During the shutdown of 2013, the Obama Administration turned our public lands and war memorials into political weapons, denying veterans access to the very monuments built in their honor. We were there; we stepped in; we stopped it. In contrast, during the shutdown of 2018, the Trump Administration did its job and kept our public memorials open.
In 2013, what President Obama did was nothing short of a political stunt. To make our veterans feel the pain of the shutdown, he weaponized our public lands. He actually had park officials working overtime to erect barricades and stand guard to deny access to open air memorials, which were normally open 24/7. Worse still, he did this knowing that groups of WWII veterans were planning once in a lifetime visits to the memorial erected in honor of their fight for freedom.
I was there. I witnessed the tragic irony of elderly veterans who once fought for our freedom on the shores of Normandy and Iwo Jima having to fight once more through metal barricades, steel wire, and sandbags – erected with their tax dollars, during a time when the government was supposedly shut down – just to view the memorial built in their honor and on land they kept free.
The Obama Administration forced those who paid the price for our freedom to pay the political price to drive a narrative. It made heroes feel the pain to win a political battle.
It was repulsive to the core.
After witnessing this injustice, I went back down to the memorial with a team of ACLJ attorneys to demand answers. Once more the barriers were up, and we were denied access. We demanded answers. We prepared to take legal action, sent a demand letter to the Obama Administration, and filed a Freedom of Information Act (FOIA) request to know why the Obama Administration used our veterans as political pawns.
Only after our unceasing advocacy did the Obama Administration back down and reopen the monuments to First Amendment activity – a victory for heroes.
Thankfully, this time, the Trump Administration did not repeat the unconstitutional and disgraceful mistakes of his predecessor.
As The Wall Street Journal, explained:
The important difference this time is that the Trump Administration is trying to limit the shutdown damage while President Obama tried to make it as painful as possible.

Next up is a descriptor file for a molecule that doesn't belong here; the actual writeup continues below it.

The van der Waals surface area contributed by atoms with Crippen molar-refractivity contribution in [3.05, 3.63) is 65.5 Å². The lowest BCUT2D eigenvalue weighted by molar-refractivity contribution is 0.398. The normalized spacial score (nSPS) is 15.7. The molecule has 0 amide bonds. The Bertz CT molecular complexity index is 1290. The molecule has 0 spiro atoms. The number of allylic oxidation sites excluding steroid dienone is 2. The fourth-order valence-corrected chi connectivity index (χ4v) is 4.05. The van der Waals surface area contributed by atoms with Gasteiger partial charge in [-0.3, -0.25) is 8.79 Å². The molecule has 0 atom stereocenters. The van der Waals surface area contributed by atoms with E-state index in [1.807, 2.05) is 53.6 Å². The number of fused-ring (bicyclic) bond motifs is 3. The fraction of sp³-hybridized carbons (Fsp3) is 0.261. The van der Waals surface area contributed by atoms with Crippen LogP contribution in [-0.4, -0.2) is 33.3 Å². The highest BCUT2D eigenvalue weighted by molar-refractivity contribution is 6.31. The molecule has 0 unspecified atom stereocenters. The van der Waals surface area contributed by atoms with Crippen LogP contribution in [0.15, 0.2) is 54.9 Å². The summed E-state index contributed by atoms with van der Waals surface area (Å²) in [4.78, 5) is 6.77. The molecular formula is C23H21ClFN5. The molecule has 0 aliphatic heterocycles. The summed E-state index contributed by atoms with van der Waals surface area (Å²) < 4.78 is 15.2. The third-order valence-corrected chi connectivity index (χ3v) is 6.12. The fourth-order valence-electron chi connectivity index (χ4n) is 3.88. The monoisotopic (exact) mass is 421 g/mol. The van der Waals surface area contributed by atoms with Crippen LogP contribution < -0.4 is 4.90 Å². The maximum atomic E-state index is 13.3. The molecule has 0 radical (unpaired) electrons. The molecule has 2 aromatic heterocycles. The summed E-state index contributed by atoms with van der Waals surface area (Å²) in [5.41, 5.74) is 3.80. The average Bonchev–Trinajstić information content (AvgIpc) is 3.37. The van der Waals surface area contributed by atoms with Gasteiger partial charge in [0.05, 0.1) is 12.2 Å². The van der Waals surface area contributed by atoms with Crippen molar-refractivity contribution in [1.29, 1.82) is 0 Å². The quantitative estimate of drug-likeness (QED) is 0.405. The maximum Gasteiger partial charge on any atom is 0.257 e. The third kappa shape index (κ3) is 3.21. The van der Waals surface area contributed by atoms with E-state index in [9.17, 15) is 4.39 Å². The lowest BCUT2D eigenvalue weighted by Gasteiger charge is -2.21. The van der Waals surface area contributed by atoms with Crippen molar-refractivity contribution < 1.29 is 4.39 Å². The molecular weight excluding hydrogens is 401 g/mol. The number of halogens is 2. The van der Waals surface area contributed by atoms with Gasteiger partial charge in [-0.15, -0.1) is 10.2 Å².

White House budget director Mick Mulvaney vowed on Friday that this shutdown “will look very different than it did under the previous Administration” and “we are not going to weaponize it.” The White House is being true to its word as it scrambles to minimize the inconvenience to the public and government workers to the extent it can under the law.
This includes letting agencies use money that has been appropriated but unspent to be used for urgent purposes. Most of the Environmental Protection Agency will stay open, trade negotiations will continue, and about half of all mine inspectors will stay on the job compared to only 25% or so in 2013.
We applaud the Administration. In fact, Ryan Zinke, Secretary of the U.S. Department of the Interior, not only refused to erect barriers but instead personally helped keep the National Mall clean, coordinating with his staff leading up to the shutdown and picking up trash. He also personally welcomed tours of school children and honored our veterans as they visited the World War II memorial.
Looking back at both shutdowns, they could not be more different. While one Administration tried to hurt the American people, the other tried to mitigate the harm caused by a dysfunctional Congress. While one Administration spent taxpayer dollars to keep our veterans out, the other personally made sure school children and all visitors could honor their service.
While I am proud of the work we did during the 2013 shutdown, I am even more proud that this time our veterans were permitted to see their memorials, school children could honor their service, and our government learned its lesson: public lands belong to the public.
This week, the Supreme Court heard oral arguments in the case involving the Peace Cross, a monument erected nearly 100 years ago in Bladensburg, Maryland to honor 49 service members who gave their lives in World War I. This case, explained in greater detail here and here , will not only decide the...
Does a near-century-old memorial cross, dedicated to the memory of local soldiers who perished in World War I, violate the First Amendment’s prohibition against governmental establishment of religion? As we point out in an amicus curiae brief filed with the Supreme Court today, the answer to that...
“I will give thanks to you, Lord, with all my heart; I will tell of all your wonderful deeds.” – Psalm 9:1 It’s the time of year in America when we gather with loved ones to celebrate Thanksgiving. As Americans we have so much to be thankful for this year – the wonderful blessings of life and...
Veterans Day is this Sunday, November11th, but will be commemorated this Monday, November 12th, as a Federal Holiday. Formerly known as Armistice Day, this holiday was originally created to commemorate the end of World War I, which officially took place on November 11, 1918. It is the 100th...